Maternal-Fetal Microbiome

About the Program

The Maternal-Fetal Microbiome Unit focuses on the application of molecular microbiology techniques and bioinformatics to identify the roles of microorganisms in adverse pregnancy outcomes, especially spontaneous preterm birth. We are particularly interested in the dynamic interactions between microbiomes and host immunity in the vagina and intra-amniotic environment during pregnancy. Through participation in the Unit’s research, Maternal-Fetal Fellows gain hands-on experience in contemporary microbiome approaches, including automated high-throughput DNA extraction, next-generation sequencing technologies, comparative genomics, and multivariate data analysis.

Objectives

  • To comprehensively and accurately characterize the human perinatal microbiome throughout gestation
  • To identify and manage microbial etiologies of the great obstetrical syndromes, especially preterm labor with intact membranes and preterm prelabor rupture of membranes
  • To train Medical and Postdoctoral Fellows in the latest molecular microbiology techniques

Research Focus

  • Elucidating how specific elements of the microbiome interact with immune mediators in the human reproductive tract
  • Determining the extent of clinically-relevant variation in the pangenomes of key members of the vaginal microbiome
  • Evaluating whether, and if so how, variation in the vaginal microbiome translates to the likelihood of spontaneous preterm birth
  • Capitalizing on comparative genomics of the vaginal microbiome to identify virulence factors promoting microbial invasion of the amniotic cavity

Highlights

  • Demonstrated that the human placenta does not have a microbial signal beyond that also evident in background technical controls in typical pregnancies.
  • Using nonhuman primate and mouse models, further demonstrated that the mammalian fetus is not colonized by microbial communities in utero.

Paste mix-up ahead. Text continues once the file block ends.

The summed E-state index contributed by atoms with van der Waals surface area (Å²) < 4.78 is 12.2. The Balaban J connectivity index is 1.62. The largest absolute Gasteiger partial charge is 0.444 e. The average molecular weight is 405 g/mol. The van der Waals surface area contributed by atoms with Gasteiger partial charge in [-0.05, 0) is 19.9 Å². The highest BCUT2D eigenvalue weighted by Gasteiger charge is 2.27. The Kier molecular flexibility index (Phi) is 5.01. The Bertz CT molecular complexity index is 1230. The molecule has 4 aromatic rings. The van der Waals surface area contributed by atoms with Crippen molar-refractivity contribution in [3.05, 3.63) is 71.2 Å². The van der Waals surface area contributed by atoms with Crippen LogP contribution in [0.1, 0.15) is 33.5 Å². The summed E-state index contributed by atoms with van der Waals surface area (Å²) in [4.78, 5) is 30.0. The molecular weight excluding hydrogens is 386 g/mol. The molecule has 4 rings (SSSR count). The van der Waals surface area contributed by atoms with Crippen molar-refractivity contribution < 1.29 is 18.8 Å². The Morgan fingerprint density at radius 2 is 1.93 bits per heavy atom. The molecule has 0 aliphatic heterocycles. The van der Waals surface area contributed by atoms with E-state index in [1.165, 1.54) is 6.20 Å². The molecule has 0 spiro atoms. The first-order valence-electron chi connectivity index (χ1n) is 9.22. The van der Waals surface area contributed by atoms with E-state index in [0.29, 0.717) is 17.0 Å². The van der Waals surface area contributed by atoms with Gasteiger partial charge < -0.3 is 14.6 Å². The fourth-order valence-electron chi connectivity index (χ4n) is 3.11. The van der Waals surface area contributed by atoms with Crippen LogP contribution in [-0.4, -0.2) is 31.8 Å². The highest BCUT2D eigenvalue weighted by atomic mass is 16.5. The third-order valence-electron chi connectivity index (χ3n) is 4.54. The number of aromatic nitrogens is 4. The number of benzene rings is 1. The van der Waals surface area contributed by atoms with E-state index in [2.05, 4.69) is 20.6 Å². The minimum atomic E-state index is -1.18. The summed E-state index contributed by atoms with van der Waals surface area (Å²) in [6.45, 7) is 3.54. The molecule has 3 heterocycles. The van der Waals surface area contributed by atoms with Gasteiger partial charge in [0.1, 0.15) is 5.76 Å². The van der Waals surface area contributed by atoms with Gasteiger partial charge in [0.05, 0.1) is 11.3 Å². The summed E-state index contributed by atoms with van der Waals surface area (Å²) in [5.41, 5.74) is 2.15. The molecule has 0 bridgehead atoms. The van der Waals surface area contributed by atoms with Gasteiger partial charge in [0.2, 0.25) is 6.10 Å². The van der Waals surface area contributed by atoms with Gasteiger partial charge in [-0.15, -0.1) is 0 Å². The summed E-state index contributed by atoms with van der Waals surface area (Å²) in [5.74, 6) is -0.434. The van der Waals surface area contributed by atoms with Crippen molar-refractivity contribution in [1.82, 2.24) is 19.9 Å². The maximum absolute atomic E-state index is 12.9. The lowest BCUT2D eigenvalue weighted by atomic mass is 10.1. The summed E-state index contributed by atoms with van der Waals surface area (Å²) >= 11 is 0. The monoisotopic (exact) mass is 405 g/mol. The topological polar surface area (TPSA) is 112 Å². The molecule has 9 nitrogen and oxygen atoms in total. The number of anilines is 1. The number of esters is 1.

• Efficaciously characterized the molecular microbiology of the human upper genital tract outside pregnancy and demonstrated that the endometrium is not dominated by Lactobacillus, as has been widely reported.
  • Showed that the majority of bacteria associated with intra-amniotic infection ascended into the amniotic cavity from the lower genital tract.

Selected Publications

  • Theis KR, Romero R, Winters AD, Jobe AH, Gomez-Lopez N. Lack of evidence for microbiota in the placental and fetal tissues of rhesus macaques. mSphere. 2020; 5(3):e00210- 20. doi: 10.1128/mSphere.00210-20.
  • Theis KR, Romero R, Greenberg JM, Winters AD, Garcia-Flores V, Motomura K, Ahmad MA, Galaz J, Arenas-Hernandez M, Gomez-Lopez N. No consistent evidence for microbiota in murine placental and fetal tissues. mSphere. 2020; 5(1):e00933-19. doi: 10.1128/mSphere.00933-19.
  • Theis KR, Romero R, Motomura K, Galaz J, Winters AD, Pacora P, Miller D, Slutsky R, Florova V, Levenson D, Para R, Varrey A, Kacerovsky M, Hsu C-D, Gomez-Lopez N. Microbial burden in inflammasome activation in amniotic fluid of patients with preterm prelabor rupture of membranes. Journal of Perinatal Medicine. 2020; 48(2):115-131. doi: 10.1515/jpm-2019-0398.
  • Romero R, Gomez-Lopez N, Winters AD, Jung E, Shaman M, Bieda J, Panaitescu B, Pacora P, Erez O, Greenberg JM, Ahmad MM, Hsu C-D, Theis KR. Evidence that intra-amniotic infections are often the result of an ascending invasion – a molecular microbiological study. Journal of Perinatal Medicine. 2019; 47(9):915-931. doi: 10.1515/jpm-2019-0297.
  • Winters AD, Romero R, Gervasi MT, Gomez-Lopez N, Tran MR, Garcia-Flores V, Pacora P, Jung E, Hassan SS, Hsu C-D, Theis KR. Does the endometrial cavity have a molecular microbial signature? Scientific Reports. 2019; 9:9905. doi: 10.1038/s41598-019-46173-0.
  • Theis KR, Romero R, Winters AD, Greenberg JM, Gomez-Lopez N, Alhousseini A, Bieda J, Maymon E, Pacora P, Fettweis JM, Buck GA, Jefferson KK, Strauss III JF, Erez O, Hassan SS. Does the human placenta delivered at term have a microbiota? Results of cultivation, quantitative real-time PCR, 16S rRNA gene sequencing, and metagenomics. American Journal of Obstetrics and Gynecology. 2019; 220:267.e1-39. doi: 10.1016/j.ajog.2018.10.018.

Distinguished Faculty

 

Kevin R. Theis, PhD

Department of Biochemistry, Microbiology and Immunology, Wayne State University School of Medicine, and the Perinatology Research Branch, NICHD/NIH/DHHS

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